Terence Crawford vs Viktor Postol Predictions, Don’t Blink
While rising up and through the rankings in the Lightweight division, beating the likes of Anthony Mora and David Rodela before moving up in class to defeat Breidis Prescott, Alejandro Sanabria and Andrey Klimov, very few could have imagined that Terence Crawford – three years later – would be the main attraction in a Las Vegas Pay-Per-View event.
Indeed, the Terence Crawford story is an inspiring one.
Since dominating Klimov in October 2013 on the undercard of Miguel Cotto’s destruction of Delvin Rodriguez, ‘Bud’ Crawford’s career has taken off.
But in the immediate aftermath of that display, some labelled Crawford as boring, but there has been nothing boring about his last half dozen performances – culminating in 4 knockouts in 6 world title fights in 2 different weight classes.
Now the former WBO Lightweight ruler and current WBO Light Welterweight king – Super Lightweight as it is now officially known – will ready himself to take Manny Pacquiao’s place as the darling of HBO Boxing.
It is fitting that Crawford’s first PPV event would be a unification with WBC champion Viktor Postol. The pair share near identical records, Crawford is 28-0(20KO’s), while Postol comes in at 28-0(12KO’s).
This fight will determine the number 1 fighter in the 140lbs division, and may well lead the winner to their potential crowning moment in the fall, with the returning Manny Pacquiao.
Known as the ‘Iceman’, Postol froze the boxing world last October when he forced the excellent Lucas Matthysse to stay down in the 10th round of their tight vacant WBC title fight.
Postol was considered a threat to Matthysse following prior wins over Henry ‘Hank’ Lundy (UD 12) and Selcuk Aydin (KO 11), but most observers had the Argentinian as the favourite.
Not considered a huge puncher, but Postol has landed two definitive knockouts, against both Aydin – a highlight reel uppercut – and Matthysse – a chopping right cross.
It was later noted that the punch – or a culmination of punches across the fight – had resulted in a fractured orbital bone for Matthysse.
Highlights of Postol vs Matthysse via HBO YouTube:
What we have established in both fighter’s recent rise in form is that they both grow stronger as the fight wears on.
So the victor may be the man who starts the quickest, the fighter who takes control in the early goings before growing stronger, denying his opponent the chance to forge a comeback.
We have all seen just how dominant Crawford can be against the decent level of opponent he has been facing since surfacing at Light Welterweight.
But as for Postol, we are still in the dark as to how good he can be on his best night.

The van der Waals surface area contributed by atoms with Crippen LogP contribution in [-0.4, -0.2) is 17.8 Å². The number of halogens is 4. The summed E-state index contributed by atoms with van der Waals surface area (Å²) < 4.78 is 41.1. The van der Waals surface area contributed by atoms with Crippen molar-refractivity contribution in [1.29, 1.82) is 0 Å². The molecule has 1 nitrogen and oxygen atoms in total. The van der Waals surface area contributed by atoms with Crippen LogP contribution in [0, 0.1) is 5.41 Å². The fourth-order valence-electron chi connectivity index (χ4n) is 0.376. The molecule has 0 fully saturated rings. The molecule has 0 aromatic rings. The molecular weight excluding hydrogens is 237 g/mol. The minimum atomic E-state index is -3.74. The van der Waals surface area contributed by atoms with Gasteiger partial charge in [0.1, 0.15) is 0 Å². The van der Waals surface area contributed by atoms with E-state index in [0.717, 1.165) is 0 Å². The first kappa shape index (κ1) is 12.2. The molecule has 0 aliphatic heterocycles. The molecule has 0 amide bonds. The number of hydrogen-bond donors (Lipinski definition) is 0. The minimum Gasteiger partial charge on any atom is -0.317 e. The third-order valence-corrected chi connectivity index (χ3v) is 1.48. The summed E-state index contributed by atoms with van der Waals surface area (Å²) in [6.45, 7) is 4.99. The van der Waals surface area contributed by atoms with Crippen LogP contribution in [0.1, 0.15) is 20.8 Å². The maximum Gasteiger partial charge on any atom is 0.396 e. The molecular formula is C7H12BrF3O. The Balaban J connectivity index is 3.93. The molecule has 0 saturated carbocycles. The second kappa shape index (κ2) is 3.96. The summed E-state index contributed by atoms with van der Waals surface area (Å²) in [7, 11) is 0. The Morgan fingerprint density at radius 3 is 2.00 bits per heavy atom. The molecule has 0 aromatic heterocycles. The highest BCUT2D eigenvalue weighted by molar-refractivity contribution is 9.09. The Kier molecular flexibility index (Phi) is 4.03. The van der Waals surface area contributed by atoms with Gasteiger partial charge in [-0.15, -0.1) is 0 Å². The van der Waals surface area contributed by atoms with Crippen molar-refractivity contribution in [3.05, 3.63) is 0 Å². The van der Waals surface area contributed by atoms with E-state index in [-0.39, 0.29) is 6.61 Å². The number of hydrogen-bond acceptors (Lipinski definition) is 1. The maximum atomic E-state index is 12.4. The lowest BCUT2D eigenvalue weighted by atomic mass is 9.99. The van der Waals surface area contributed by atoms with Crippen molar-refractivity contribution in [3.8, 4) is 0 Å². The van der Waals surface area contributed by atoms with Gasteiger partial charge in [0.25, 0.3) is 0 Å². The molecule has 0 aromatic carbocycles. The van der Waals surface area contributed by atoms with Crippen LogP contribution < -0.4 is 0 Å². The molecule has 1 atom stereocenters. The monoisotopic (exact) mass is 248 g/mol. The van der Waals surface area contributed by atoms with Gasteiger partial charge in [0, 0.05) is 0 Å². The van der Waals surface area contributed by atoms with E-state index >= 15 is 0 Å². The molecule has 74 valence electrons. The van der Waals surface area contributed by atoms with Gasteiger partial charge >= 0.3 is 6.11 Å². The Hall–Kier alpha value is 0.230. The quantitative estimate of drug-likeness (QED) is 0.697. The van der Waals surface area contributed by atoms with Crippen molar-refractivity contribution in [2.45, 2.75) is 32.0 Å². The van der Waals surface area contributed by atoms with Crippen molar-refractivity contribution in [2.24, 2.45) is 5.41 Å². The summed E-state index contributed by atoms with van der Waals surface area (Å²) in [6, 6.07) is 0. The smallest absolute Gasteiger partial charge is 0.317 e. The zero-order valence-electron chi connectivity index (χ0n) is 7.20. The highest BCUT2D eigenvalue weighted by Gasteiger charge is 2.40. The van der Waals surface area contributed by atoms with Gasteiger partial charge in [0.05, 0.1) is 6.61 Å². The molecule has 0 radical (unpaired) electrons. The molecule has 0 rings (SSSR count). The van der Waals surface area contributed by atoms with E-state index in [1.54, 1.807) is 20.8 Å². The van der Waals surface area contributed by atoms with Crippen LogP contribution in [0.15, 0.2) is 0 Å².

Postol was involved in a close, hard-fought boxing match with Matthysse, which doesn’t enable us to differentiate whether or not Postol is at that next level – which is how most would now distinguish Crawford.
Postol has a height and reach advantage over Crawford, and can be considered as the naturally bigger man. He possesses a fantastic chin, and can operate well on the inside as well as the outside.
His ability to just chop opponents down as they attempt to get up close is the reason he has such great success in the later stages, when he is fresher than his foe.
But what will be the outcome in the later stages when Postol is faced with a fighter still throwing punches with the same energy as he is?
And how will the WBC champion react to a fighter that can counteract that length disadvantage with speed and timing?
Crawford has become accustomed to bossing his fights, especially since moving up in weight. But the level of opposition he has faced at 140 is not comparable to level in which Postol is believed to be at.
Crawford was forced into a more competitive than expected affair with Yuriokis Gamboa in his first Lightweight title defence, but one can point to the fact that it was the unpredictable nature of Gamboa’s bursts that took Crawford off stride that night.
Highlights of Crawford vs Gamboa via Top Rank YouTube:
While not a robotic fighter, Postol is far more predictable than Gamboa has ever been, and that air of predictability will likely suit Crawford about as much of the Cuban did not.
The feeling is that while the opening exchanges will be quiet, it will be Crawford making the statement of intent with exaggerated bursts of energy to close the opening rounds.
With this tactic of firing off assaults in the final 20-30 seconds, ‘Bud’ Crawford can take many of the close rounds, and even nab a few in which Postol looks to be edging.
Postol will prove the better of the two when it comes to the simpler techniques, but Crawford’s speed will ultimately counteract those advantages.
Every time that Viktor begins to feel comfortable with the jab from centre ring, Crawford will burst the bubble with a long left hook or right cross over Postol’s guard.
The furious exchanges will become more of a regularity as the fight enters the second half, but once again Crawford can come out on top, maybe even stunning Postol on the odd occasion.
Crawford’s greater experience at this level will enable him to control the tempo of the fight and subsequently dictate proceedings.
Being behind may suit Postol, who can snatch some sessions as the fight enters the championship rounds, which may leave him wishing he had let his hands go more in the first half of the contest.
But the strong finish from Postol will not be enough as Crawford’s early dominance pays off with a clear unanimous decision win.
A victory that will put the man from Omaha, Nebraska at the top of the fans’ list of Pacquiao’s final opponent.
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